The iPhone/iPad Vulnerability that Everyone Forgets
Recently the Pure Hacking technical team completed a regular skills update session on iPhone application security with a company that is a world leader in identifying mobile application vulnerabilities. Most mobile application vulnerabilities occur when developers either insecurely store sensitive information in the application or use client side controls to enforce server security. With 1,000,000 apps in the app store today this has serious repercussions for naive consumers. However, one unique IOS vulnerability stood out as it was an IOS “feature” that ironically caused the vulnerability. It was also so simple and easy for developers to forget about.
So when does a feature become a vulnerability?
In order to provide a seamless visual transition when switching between applications, IOS uses a clever caching technique. When you double-click the home button you bring up the list of recently used apps as shown below.
These apps that are not in use are in a suspended state so they don’t take up unnecessary system resources. IOS caches a screenshot of the last screen of the application and when you click on it the application resumes. The way it works is that the screenshot is loaded first and the application starts up again shortly after. This caching technique provides the user with the impression that their application has resumed immediately and their phone is very fast at switching between applications. This “feature” on its own is not vulnerability, and does exactly what it is supposed to do. However what happens if you lose your phone or if it’s stolen?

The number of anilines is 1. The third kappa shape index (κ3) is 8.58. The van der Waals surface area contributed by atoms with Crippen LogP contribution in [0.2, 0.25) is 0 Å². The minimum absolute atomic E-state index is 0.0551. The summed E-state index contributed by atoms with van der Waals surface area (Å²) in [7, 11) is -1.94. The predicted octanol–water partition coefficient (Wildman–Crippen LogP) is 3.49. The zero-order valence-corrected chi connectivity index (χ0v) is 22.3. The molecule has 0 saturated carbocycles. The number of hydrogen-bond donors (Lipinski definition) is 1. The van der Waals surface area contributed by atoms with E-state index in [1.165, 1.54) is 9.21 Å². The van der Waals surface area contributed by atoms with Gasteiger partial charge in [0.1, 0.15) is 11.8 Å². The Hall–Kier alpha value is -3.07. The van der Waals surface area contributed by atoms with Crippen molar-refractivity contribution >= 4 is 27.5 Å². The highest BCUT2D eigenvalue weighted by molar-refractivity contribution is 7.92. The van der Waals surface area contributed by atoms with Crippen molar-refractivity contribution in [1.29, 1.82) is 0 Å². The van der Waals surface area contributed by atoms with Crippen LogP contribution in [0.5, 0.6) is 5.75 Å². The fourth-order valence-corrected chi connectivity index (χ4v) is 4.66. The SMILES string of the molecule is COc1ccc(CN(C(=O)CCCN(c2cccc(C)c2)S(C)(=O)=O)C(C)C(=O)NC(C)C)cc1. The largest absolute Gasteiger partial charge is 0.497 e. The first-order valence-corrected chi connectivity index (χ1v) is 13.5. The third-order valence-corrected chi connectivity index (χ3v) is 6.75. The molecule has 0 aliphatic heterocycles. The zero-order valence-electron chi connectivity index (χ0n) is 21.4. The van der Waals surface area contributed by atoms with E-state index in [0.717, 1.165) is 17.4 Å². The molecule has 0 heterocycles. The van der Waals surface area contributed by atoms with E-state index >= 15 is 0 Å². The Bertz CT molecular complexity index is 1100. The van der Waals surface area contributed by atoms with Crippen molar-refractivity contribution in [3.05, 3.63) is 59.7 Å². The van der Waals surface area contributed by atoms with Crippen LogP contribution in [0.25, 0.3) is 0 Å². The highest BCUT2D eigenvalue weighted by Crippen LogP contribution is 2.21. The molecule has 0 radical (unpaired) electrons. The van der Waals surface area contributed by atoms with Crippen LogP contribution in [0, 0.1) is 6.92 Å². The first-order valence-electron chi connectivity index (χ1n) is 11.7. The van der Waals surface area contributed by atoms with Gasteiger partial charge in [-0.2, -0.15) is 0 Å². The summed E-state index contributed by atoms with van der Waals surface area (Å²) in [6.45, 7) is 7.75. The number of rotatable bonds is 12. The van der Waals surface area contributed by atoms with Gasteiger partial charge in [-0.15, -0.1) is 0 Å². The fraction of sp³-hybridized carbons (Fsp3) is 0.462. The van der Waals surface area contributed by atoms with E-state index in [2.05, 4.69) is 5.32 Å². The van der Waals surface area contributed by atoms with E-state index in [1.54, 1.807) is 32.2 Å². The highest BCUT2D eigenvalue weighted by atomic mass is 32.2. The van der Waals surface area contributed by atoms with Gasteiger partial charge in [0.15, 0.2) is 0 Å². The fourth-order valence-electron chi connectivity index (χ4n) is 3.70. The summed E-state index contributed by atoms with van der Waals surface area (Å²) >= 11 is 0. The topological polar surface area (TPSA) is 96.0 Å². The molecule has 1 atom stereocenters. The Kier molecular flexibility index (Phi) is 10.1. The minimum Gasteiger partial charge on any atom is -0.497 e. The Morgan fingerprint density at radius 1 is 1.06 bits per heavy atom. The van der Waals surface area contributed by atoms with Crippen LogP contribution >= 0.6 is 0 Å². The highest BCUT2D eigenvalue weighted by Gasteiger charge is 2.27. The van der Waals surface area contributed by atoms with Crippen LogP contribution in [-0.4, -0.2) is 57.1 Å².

This is where Pre-Loaded Apps Become Unstuck
These screenshots can be accessed (no Jailbreaking required) using any free tool like ‘ifunbox’ http://dl.i-funbox.com/ and then navigating to the cache/snapshots directory:
The impact of this vulnerability is determined by what screen is showing when the user minimises the application. Viewing these snapshots can disclose a range of sensitive information if the user minimises the application on a sensitive screen as shown in the screenshots below.
“Whatsapp” is a common chat application that is shown disclosing chat history:
Common Password Safe application is closing credit card numbers:
So where does the responsibility lie on this vulnerability? Is it the user’s responsibility not to minimise the application when there is sensitive information? Is it the developers responsibility protect users from doing this?
So how do you fix it?
The Apple developer documentation has a method called “applicationDidEnterBackground: “that developers could use to blank out or blur the screen before it is minimised. This will prevent sensitive data from being captured in a screenshot. More information on how to use this method can be found here: